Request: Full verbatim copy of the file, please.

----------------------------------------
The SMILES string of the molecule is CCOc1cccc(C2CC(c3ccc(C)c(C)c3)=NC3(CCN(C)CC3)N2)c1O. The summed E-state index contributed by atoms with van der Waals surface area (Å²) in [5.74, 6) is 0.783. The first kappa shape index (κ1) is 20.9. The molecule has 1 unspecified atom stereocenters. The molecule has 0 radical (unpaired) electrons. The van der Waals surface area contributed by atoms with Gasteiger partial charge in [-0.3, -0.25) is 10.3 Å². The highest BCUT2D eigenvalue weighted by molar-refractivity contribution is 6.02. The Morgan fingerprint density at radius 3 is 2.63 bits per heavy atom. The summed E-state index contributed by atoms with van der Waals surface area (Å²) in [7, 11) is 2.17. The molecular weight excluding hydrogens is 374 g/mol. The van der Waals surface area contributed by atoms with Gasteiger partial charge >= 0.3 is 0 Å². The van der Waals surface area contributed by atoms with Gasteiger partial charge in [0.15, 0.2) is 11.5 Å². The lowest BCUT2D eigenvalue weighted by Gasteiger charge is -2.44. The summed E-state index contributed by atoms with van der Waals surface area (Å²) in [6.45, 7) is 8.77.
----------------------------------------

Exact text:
The SMILES string of the molecule is CCOc1cccc(C2CC(c3ccc(C)c(C)c3)=NC3(CCN(C)CC3)N2)c1O. The summed E-state index contributed by atoms with van der Waals surface area (Å²) in [5.74, 6) is 0.783. The first kappa shape index (κ1) is 20.9. The molecule has 1 unspecified atom stereocenters. The molecule has 0 radical (unpaired) electrons. The van der Waals surface area contributed by atoms with Gasteiger partial charge in [-0.3, -0.25) is 10.3 Å². The highest BCUT2D eigenvalue weighted by molar-refractivity contribution is 6.02. The Morgan fingerprint density at radius 3 is 2.63 bits per heavy atom. The summed E-state index contributed by atoms with van der Waals surface area (Å²) in [7, 11) is 2.17. The molecular weight excluding hydrogens is 374 g/mol. The van der Waals surface area contributed by atoms with Gasteiger partial charge >= 0.3 is 0 Å². The van der Waals surface area contributed by atoms with Gasteiger partial charge in [0.15, 0.2) is 11.5 Å². The lowest BCUT2D eigenvalue weighted by Gasteiger charge is -2.44. The summed E-state index contributed by atoms with van der Waals surface area (Å²) in [6.45, 7) is 8.77.